It is true that Lot never knowingly committed flagrant immoral sin.  He was married to one wife, did not engage in the homosexual practices of the wicked men around him, and by all accounts was a fine, upstanding citizen.  Lot’s problem was worldliness, loving this world and trying to get all it offers — but in the end he had no influence and no fruit.

Ironically, the writer also lists J.C. Ryle among the great names in his cause, later even quoting J.C. Ryle on sanctification.  But anyone who has read Ryle’s “Holiness” chapter 9 (Lot–A Beacon) understands what I mean concerning whitewashing the truth of scripture.  Here are excerpts from J.C. Ryle’s teaching about Lot:

a. Let us mark, then, that Lot did no good among the inhabitants of Sodom. . . .
b. It is also telling that Lot helped none of his family, relatives or connections toward heaven  … —there was not one among them all that feared God! . . .
c. Lot left no evidences behind him when he died. We know but little about Lot after his flight from Sodom, and all that we do know is unsatisfactory. His pleading for Zoar because it was “a little one,” his departure from Zoar afterwards, and his conduct in the cave—all, all tell the same story. All show the weakness of the grace that was in him and the low state of soul into which he had fallen.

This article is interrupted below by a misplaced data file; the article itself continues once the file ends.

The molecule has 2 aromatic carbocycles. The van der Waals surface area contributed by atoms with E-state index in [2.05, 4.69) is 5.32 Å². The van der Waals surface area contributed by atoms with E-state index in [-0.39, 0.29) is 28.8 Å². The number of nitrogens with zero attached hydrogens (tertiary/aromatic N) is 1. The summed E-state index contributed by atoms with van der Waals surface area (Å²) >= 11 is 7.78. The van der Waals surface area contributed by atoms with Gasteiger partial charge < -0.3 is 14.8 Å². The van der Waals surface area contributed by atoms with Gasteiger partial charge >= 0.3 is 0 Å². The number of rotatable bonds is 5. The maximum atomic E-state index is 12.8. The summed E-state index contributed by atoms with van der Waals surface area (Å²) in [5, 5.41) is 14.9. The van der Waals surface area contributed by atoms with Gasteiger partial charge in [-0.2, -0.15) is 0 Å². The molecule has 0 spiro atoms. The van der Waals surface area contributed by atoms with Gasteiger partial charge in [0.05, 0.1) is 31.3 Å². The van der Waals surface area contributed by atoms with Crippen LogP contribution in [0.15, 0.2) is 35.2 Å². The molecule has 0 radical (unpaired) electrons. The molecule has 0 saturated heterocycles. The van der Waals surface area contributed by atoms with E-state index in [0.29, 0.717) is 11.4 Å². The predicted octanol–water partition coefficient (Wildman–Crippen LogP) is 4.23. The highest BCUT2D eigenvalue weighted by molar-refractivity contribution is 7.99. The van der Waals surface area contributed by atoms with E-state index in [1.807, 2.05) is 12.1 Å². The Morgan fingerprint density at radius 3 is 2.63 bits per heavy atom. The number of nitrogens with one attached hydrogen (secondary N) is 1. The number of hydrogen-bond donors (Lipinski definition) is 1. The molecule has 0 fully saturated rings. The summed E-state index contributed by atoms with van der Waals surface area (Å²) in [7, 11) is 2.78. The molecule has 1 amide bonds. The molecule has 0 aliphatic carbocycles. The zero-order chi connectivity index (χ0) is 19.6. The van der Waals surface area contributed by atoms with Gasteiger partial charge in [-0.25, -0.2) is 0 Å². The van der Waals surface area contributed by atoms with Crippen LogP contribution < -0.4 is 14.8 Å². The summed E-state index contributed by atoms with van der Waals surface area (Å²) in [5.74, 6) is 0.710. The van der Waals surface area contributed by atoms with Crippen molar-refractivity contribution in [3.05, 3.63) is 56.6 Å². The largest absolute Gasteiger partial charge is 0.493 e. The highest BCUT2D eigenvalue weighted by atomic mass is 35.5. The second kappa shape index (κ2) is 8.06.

The Scripture appears to draw a veil around him on purpose. There is a painful silence about his latter end. He seems to go out like an expiring lamp and to leave an ill savor behind him. And had we not been specially told in the New Testament that Lot was “just” and “righteous,” I verily believe we should have doubted whether Lot was a saved soul at all.

But I do not wonder at his sad end. Lingering believers will generally reap according as they have sown. Their lingering often meets them when their spirit is departing. They have little peace at the last. They reach heaven, to be sure; but they reach it in poor plight, weary and footsore, in weakness and tears, in darkness and storm. They are saved, but “saved so as by fire” (1 Cor. 3:15).

J.C. Ryle also observed the following concerning such believers (the term “carnal Christian” was not around then, but the idea certainly was):

And yet, incredulous as it may appear at first sight, I fear there are many of the Lord Jesus Christ’s people, in fact Christians, very much like Lot. Mark this well! There are many real children of God who appear to know far more than they live up to, and see far more than they practice, and yet continue in this state for many years. Incredibly, they go as far as they do and yet go no further!

They hold the Head, even Christ, and love the truth. They like sound preaching and assent to every article of gospel doctrine when they hear it. But still there is an indescribable something which is not satisfactory about them. They are constantly doing things which disappoint the expectations of their ministers and of more advanced Christian friends. It causes one to marvel that they should think as they do and yet stand still!